Emissions: air pollutants produced or released to the atmosphere are known as emissions. It is a widely known fact that globally agriculture is one of the largest GHG emitter, second to the energy sector. Most of the emissions in agriculture are made up of CH4 (methane) which derives from belching cattle & N2O (nitrous oxide) which derives from chemical fertiliser. The 10 countries with the largest agricultural emissions in 2011 were (in descending order): China, Brazil, United States, India, Indonesia, Russian Federation, Democratic Republic of Congo, Argentina, Myanmar, and Pakistan. Together, these countries contributed 51 percent of global agricultural emissions.
Fauna: is a term used to describe all the animal species living in a particular area. Ireland’s Fauna comprises all the animal species inhabiting the island of Ireland and its surrounding waters. There are 35 mammal species on land in Ireland, 28 freshwater fish species, 24 species of whale and dolphin in Irish seawaters and approximately 200 different types of bird. The number of invertebrates (without a backbone) exceeds 16,000. Birds that are considered to be unique to Ireland are the jay, red grouse, dipper and coal tit. (Askaboutireland.ie)
Flood: an over flow of water on to land that is not usually submerged in water. This usually occurs after heavy rain fall where by water levels of rivers or lakes rise reaching capacity. They then overflow into the surrounding land areas. Floods can damage agricultural crops and can remove top soil from agricultural areas reducing the production capacity or ability nutrient of the area. In Egypt, the river Nile floods on a yearly basis, leaving behind fertile soil on the lands. As a result, the flood plains on the Nile are one of the most fertile land areas in the world.
Flora: is a term used to describe all the plant species living in a particular area. There are 2328 species of vascular plants in Ireland, of which 980 are native. (National Biodiversity Data Centre).
Fossil Fuel: coal, gas or oil are fossil fuels. Fossil fuel are formed over thousands of years and are used today to heat and power our homes and business. Fossil Fuels are a non-renewable energy resource. When we use or burn fossil fuels we emit greenhouse gasses to the atmosphere adding to air pollution and global warming.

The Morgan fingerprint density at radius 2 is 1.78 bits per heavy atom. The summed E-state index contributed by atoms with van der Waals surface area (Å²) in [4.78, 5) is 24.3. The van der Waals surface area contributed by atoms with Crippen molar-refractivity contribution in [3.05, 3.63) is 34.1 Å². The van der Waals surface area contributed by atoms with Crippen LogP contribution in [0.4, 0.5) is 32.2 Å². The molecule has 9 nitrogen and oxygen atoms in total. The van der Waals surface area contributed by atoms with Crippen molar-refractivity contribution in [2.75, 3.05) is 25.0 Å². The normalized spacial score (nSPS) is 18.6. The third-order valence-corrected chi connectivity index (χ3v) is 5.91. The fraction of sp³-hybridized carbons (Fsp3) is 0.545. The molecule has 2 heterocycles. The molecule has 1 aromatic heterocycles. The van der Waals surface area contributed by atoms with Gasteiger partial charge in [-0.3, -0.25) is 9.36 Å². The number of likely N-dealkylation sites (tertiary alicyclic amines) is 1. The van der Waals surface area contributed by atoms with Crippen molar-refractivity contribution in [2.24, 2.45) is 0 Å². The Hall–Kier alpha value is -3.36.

Global Warming: global Warming is a term used to describe a gradual rise in overall global temperature, due to increased emissions of GHG’s to the earth’s atmosphere. These GHG’s linger in the atmosphere, trapping heat from the sun and raise global atmospheric temperatures. CO2 lasts in the earth’s atmosphere for up to 200 years (depending on carbon capture/ sequestration levels). Methane can last in the earth’s atmosphere for up to 12 years. Nitrous oxide can last in the earth’s atmosphere for up to 114 years and compounds such as chlorine and/or fluorine such as CFC’s can last in the atmosphere from 1 year to over 1000 years.
Greenhouse Gas: any gas present or released into the atmosphere that absorbs solar radiation / heat from the sun is known as a greenhouse gas. Carbon Dioxide (CO2) and Methane (CH4) and Water Vapour are examples of the main Greenhouse gases in our atmosphere.
Kyoto Protocol: is an International Treaty which followed 1992’s United Nations Framework Convention of Climate Change (UNFCC), which laid out with the mutual agreement amongst its member states that global warming exists and that it was caused by man-made CO2 emissions. The international treaty commits that member states will reduce their Greenhouse gas emissions.
Land Erosion: is a re-occurring process which effects all land forms. In agriculture land erosion describes the process by which material on the surface of the land becomes dislodged and moves. Land erosion is a contributor to a reduction in water quality. When the sediment from the land gets washed into our rivers or streams due to high levels of rain fall, the sediments (enriched) nutrients becomes a pollutant in streams and rivers. Agriculture can combat land erosion by planting trees and vegetation as ground cover to bind the soil. Plants play a huge part in prevention of land erosion. Plant cover protects the soil from exposure to wind and rain, while plants root structure knits the soil securely together, meaning soil is less likely to move.